"Over the bridge!" cried Rychek. He dismounted and stood his ground. The others halted just within a doorway at the hall's end, and turned, unable to leave their leader to face the enemy alone.
The monster reached the bridge. Rychek stood in the middle of the span, leaning on Gork-on-a-Stick in his left hand. The creature halted again, facing him, and the shadow wreathed about it reached out like two vast wings. It raised the whip, and the thongs whined and cracked. Fire came from its nostrils.
But Rychek stood firm. "You cannot pass, Flame of Udun! Go back to the shadow! About five hundred metres back, then take the second left! They went that way!"
The monster suddenly drew itself up to a great height, and its wings were spread from wall to wall. From out of the shadow a thunderous voice grated, "Much obliged!"
The Balrog of Morgoth furled its wings and trotted back the way it had come.
Rychek had no idea where they were. Rather than take a guess at the next fork in their path, he called to Bob and Joe. "Go in there and ask for directions." They were pulled up outside another tavern with the ubiquitous tankard sign out front.
"It doesn't say "Ladies Night" again does it?" Bob ventured cautiously.
"No. It says "The Blue Oyster." It should be OK."
Bob and Joe pushed through the swinging doors and waited for their eyes to adjust to the dim lighting. As the pair threaded their way between the rough, beer stained tables, they became aware that something was wrong. These dwarves had well groomed moustaches and wore just a bit too much leather. It seemed that every second pair of beady eyes winked at them over the top of a non-alcoholic guava daiquiri with an umbrella and strawberry on the edge of the glass.
As Bob and Joe sat on a vacant pair of stools at the bar and attempted to attract the attention of the barkeep, one of the dwarves minced over and perched beside Joe. "Hello, Darrling. Yee're new aroond heere. Can I buy ye a drrink?" He fluttered his mascara laden eyelashes.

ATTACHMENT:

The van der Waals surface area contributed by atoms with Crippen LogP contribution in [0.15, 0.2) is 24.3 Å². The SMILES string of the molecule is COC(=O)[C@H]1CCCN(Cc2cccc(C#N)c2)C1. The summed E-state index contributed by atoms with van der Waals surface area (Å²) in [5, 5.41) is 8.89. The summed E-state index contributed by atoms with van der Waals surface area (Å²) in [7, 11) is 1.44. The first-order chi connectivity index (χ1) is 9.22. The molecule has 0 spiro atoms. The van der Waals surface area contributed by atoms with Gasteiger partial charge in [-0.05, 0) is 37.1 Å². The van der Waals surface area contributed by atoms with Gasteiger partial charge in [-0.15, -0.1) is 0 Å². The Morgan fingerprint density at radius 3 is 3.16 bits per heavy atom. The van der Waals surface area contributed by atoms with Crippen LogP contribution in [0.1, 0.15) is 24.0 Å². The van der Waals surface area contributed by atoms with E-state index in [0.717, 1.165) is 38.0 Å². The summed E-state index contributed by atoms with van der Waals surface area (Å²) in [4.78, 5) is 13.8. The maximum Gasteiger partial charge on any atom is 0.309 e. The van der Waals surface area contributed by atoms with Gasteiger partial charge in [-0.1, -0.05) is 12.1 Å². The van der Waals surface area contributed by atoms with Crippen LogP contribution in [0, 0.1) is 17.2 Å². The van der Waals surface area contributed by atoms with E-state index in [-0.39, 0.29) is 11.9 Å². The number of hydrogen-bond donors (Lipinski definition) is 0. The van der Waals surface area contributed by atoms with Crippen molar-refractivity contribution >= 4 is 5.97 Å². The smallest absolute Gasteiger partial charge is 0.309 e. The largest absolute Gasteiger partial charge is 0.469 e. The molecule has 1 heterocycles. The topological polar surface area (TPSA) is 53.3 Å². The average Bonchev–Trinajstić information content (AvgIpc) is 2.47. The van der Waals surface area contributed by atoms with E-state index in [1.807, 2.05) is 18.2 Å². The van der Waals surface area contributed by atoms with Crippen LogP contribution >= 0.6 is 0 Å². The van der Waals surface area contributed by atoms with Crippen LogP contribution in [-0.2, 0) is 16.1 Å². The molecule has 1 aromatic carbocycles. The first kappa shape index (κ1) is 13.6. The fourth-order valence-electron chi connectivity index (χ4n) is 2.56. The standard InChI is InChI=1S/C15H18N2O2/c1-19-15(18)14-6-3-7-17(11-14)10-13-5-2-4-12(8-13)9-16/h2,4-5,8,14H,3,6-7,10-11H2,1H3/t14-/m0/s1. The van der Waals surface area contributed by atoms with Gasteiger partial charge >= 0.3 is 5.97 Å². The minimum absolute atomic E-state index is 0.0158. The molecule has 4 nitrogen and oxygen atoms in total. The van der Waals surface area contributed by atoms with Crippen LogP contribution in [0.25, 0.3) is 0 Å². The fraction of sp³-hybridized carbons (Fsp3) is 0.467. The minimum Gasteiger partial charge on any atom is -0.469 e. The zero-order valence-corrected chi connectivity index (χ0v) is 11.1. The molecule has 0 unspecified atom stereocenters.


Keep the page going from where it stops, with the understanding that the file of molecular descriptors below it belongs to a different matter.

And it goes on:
Rychek gasped in surprise as Bob and Joe burst through the saloon doors leaving them flapping on their hinges. They leapt for the howdah.
"Go! Go! Get us out of here!" Joe jumped off again and started pushing Bessie's rump to get her moving.
"Which way?" asked the baffled Rychek.
"I don't care! Just go!" Joe cried as a score of faerie dwarves spilled out of the pub.
"Coome back, Sweetie!" The dwarves were pursuing as fast as they could, but even Bessie's slow plod outpaced them. Dwarf feet are very....not well suited to high heels.
The party eventually halted. There was no point going on. They had reached a gallery which offered them five alternative and equally unpromising paths. They agreed that they would each explore a tunnel, then return to compare notes.
Rychek jogged along his tunnel. Could this be the way out? There was a warm yellow light, like sunlight, flickering weakly around the next bend. He stepped around the corner to be greeted by a shout.
"Thay'res the blue daevil who drove puir wee Kenny MacLavatory o' Esse Bend to sobriety!" A mob of dwarves wearing white hats and coats were before him, some with burning torches, some with brushes.
"Come tae us ye fiend! We'll shoo ye that the Guild of the Regular Stool make poowerful enemas!"
The skink turned and fled.
Bob did not get far up his chosen path before being confronted by none other than Randa MacTavi o' Lence and her screeching pack of she-dwarves.
"I've a grudge 'gin ye, Lazard! Noow try to kell me short, with nae teeth!" She raised the chair leg she had carried with her from the far side of the mountains.